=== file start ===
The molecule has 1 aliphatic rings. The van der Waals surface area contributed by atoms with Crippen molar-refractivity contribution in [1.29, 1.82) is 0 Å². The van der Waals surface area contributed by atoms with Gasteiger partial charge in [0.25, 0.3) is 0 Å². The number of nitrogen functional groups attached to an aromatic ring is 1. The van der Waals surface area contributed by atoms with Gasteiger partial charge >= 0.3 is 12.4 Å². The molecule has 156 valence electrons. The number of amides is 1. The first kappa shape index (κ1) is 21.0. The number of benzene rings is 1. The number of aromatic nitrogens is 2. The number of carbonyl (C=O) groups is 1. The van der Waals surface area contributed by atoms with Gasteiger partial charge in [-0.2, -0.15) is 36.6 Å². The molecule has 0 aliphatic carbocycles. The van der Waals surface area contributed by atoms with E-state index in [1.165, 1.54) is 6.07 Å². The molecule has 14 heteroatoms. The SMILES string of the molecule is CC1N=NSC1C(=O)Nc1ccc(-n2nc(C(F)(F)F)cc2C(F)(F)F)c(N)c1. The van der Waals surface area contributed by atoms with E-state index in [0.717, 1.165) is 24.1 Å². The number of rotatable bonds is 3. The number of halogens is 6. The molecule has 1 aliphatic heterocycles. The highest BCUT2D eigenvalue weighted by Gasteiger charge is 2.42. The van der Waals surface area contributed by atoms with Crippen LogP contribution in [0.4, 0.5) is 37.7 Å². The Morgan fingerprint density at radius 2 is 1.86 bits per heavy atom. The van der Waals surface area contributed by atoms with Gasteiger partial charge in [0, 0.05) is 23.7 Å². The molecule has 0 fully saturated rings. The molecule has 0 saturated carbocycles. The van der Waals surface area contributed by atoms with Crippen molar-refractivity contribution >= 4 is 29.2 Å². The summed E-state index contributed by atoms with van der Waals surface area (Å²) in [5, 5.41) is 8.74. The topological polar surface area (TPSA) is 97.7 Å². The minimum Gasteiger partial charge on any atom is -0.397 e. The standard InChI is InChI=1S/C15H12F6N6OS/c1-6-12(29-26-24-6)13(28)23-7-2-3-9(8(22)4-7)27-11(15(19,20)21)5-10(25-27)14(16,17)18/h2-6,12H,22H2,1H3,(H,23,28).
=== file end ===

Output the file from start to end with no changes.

The molecule has 1 aliphatic rings. The van der Waals surface area contributed by atoms with Crippen molar-refractivity contribution in [1.29, 1.82) is 0 Å². The van der Waals surface area contributed by atoms with Gasteiger partial charge in [0.25, 0.3) is 0 Å². The number of nitrogen functional groups attached to an aromatic ring is 1. The van der Waals surface area contributed by atoms with Gasteiger partial charge >= 0.3 is 12.4 Å². The molecule has 156 valence electrons. The number of amides is 1. The first kappa shape index (κ1) is 21.0. The number of benzene rings is 1. The number of aromatic nitrogens is 2. The number of carbonyl (C=O) groups is 1. The van der Waals surface area contributed by atoms with Gasteiger partial charge in [-0.2, -0.15) is 36.6 Å². The molecule has 0 aliphatic carbocycles. The van der Waals surface area contributed by atoms with E-state index in [1.165, 1.54) is 6.07 Å². The molecule has 14 heteroatoms. The SMILES string of the molecule is CC1N=NSC1C(=O)Nc1ccc(-n2nc(C(F)(F)F)cc2C(F)(F)F)c(N)c1. The van der Waals surface area contributed by atoms with E-state index in [0.717, 1.165) is 24.1 Å². The number of rotatable bonds is 3. The number of halogens is 6. The molecule has 1 aliphatic heterocycles. The highest BCUT2D eigenvalue weighted by Gasteiger charge is 2.42. The van der Waals surface area contributed by atoms with Crippen LogP contribution in [0.4, 0.5) is 37.7 Å². The Morgan fingerprint density at radius 2 is 1.86 bits per heavy atom. The van der Waals surface area contributed by atoms with Gasteiger partial charge in [0, 0.05) is 23.7 Å². The molecule has 0 fully saturated rings. The molecule has 0 saturated carbocycles. The van der Waals surface area contributed by atoms with Crippen molar-refractivity contribution >= 4 is 29.2 Å². The summed E-state index contributed by atoms with van der Waals surface area (Å²) in [5, 5.41) is 8.74. The topological polar surface area (TPSA) is 97.7 Å². The minimum Gasteiger partial charge on any atom is -0.397 e. The standard InChI is InChI=1S/C15H12F6N6OS/c1-6-12(29-26-24-6)13(28)23-7-2-3-9(8(22)4-7)27-11(15(19,20)21)5-10(25-27)14(16,17)18/h2-6,12H,22H2,1H3,(H,23,28).